The number one goal identified in the strategy is the conservation of habitat and wildlife linkages to help species adapt and bolster ecosystem resilience in the face of climate change. According to the Strategy:
"Many of our nation’s imperiled species (both those currently listed either as Threatened or Endangered as well as many other species that may eventually be considered for listing) do not occur in existing conservation areas. Indeed, the major threat to many species on the U.S. Endangered Species List is the loss of habitat caused when the habitat they depend on is converted to a different use. Climate change will make the problem worse—and will make the need for new conservation areas more urgent."As you might expect, they do not recommend bulldozing habitat to build clean energy projects, but instead recommend that new projects should be sited on already-disturbed lands:
"...minimize impacts from alternative energy development by focusing siting options on already disturbed or degraded areas"The strategy does not mention sacrificing more wildlands to energy development, and actually argues that some habitat loss should be reversed through restoration efforts:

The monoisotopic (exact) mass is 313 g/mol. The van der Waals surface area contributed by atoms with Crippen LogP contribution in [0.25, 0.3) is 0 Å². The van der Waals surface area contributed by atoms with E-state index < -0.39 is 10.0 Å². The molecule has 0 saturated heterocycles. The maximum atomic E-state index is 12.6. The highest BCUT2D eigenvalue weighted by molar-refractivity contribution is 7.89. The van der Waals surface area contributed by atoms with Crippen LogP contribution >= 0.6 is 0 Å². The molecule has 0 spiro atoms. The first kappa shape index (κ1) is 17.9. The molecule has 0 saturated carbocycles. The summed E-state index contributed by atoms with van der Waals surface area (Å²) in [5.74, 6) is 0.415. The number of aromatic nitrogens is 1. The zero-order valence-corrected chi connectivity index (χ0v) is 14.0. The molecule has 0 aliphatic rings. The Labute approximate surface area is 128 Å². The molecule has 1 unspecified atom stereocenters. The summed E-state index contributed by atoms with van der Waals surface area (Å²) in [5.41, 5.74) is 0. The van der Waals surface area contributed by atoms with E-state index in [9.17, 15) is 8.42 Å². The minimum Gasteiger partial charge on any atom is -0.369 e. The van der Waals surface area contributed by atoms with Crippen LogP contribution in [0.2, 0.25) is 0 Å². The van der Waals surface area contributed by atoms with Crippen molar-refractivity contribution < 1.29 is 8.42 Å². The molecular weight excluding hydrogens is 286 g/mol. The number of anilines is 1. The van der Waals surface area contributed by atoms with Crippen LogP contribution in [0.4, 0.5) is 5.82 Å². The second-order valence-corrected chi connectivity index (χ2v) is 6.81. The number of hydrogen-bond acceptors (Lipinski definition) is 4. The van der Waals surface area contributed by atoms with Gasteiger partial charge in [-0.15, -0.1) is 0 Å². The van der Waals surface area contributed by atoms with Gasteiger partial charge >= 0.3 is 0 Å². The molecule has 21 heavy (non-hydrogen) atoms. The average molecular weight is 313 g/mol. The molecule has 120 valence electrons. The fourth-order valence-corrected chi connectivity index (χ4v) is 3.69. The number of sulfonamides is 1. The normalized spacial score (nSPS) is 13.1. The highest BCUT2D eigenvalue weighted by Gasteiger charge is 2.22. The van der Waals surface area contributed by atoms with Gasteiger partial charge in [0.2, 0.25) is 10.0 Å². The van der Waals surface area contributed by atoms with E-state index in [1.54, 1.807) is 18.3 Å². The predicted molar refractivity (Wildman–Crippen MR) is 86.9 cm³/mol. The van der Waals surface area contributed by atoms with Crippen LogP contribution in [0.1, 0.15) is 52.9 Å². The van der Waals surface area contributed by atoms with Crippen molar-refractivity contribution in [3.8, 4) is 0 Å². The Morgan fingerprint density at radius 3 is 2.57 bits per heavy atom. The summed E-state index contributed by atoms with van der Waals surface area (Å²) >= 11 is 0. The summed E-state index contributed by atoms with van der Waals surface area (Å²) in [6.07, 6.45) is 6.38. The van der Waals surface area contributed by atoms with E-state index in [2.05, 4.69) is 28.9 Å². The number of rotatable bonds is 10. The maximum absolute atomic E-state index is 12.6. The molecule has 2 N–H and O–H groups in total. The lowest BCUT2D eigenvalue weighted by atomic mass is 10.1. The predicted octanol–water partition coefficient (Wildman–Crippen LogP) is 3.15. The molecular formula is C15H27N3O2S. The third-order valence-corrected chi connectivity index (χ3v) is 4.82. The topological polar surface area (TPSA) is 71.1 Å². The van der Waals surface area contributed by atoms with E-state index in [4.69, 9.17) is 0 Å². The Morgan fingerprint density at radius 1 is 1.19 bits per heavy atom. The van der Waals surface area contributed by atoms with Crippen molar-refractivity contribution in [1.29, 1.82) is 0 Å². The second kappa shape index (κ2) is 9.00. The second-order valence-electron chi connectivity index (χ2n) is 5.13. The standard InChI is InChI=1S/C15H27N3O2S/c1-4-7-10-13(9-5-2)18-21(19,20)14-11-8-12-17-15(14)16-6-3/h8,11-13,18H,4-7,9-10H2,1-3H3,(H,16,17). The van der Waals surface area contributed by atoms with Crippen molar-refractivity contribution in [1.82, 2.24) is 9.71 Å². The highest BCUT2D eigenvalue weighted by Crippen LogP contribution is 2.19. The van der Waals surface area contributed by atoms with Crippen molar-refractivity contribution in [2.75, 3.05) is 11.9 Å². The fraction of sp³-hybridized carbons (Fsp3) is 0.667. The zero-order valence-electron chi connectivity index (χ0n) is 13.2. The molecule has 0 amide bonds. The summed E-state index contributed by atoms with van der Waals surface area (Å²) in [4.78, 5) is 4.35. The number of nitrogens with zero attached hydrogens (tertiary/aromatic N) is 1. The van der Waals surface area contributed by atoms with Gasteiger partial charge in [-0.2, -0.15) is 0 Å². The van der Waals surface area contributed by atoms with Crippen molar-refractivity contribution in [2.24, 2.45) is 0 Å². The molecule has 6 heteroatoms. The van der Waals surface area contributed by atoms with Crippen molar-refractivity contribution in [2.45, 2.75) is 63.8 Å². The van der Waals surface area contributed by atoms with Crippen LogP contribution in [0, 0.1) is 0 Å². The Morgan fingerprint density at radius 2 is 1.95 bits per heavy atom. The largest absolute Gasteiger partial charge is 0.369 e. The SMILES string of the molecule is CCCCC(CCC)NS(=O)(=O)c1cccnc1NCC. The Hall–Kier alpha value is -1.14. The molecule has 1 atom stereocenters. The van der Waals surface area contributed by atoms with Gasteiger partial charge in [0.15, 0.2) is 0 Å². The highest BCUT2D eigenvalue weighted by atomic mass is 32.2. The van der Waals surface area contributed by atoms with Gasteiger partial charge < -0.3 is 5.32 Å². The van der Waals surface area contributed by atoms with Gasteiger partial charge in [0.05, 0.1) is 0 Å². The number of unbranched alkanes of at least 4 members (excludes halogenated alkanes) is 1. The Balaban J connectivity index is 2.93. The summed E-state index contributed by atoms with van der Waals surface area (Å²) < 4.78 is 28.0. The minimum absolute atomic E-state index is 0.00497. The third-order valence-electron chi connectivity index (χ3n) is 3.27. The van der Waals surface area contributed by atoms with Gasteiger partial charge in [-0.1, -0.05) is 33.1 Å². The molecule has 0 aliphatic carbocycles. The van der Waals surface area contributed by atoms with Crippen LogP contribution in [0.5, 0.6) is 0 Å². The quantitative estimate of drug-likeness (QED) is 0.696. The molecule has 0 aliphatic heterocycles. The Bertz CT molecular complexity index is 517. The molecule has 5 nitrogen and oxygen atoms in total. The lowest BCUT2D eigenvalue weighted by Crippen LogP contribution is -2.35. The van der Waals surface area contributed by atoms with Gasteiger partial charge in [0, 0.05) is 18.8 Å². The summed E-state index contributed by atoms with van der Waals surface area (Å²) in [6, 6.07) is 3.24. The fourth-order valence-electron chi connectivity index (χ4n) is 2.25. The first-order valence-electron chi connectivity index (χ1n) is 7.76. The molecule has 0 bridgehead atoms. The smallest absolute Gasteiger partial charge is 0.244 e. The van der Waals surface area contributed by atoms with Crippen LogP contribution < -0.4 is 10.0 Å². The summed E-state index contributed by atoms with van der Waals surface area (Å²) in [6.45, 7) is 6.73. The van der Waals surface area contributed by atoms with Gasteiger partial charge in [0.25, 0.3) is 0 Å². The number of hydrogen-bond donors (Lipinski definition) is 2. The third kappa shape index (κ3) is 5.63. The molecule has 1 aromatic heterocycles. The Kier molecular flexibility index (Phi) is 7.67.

This report really underscores the insanity of our current renewable energy approach in the United States, which depends on extensive habitat destruction (just look at BrightSource Energy's Ivanpah Solar project) and sometimes ignores more sensible approaches, such as building on already-disturbed lands and encouraging distributed generation and energy efficiency."Because human development in the United States has been so extensive, some of the habitat necessary for a comprehensive network of conservation areas will need to be restored. In the context of a period of climate change, ecological restoration will not necessarily be about attempting to restore specific species or combinations of species, but rather about restoring the conditions that favor healthy, diverse, and productive communities of species."
The full Strategy can be read here: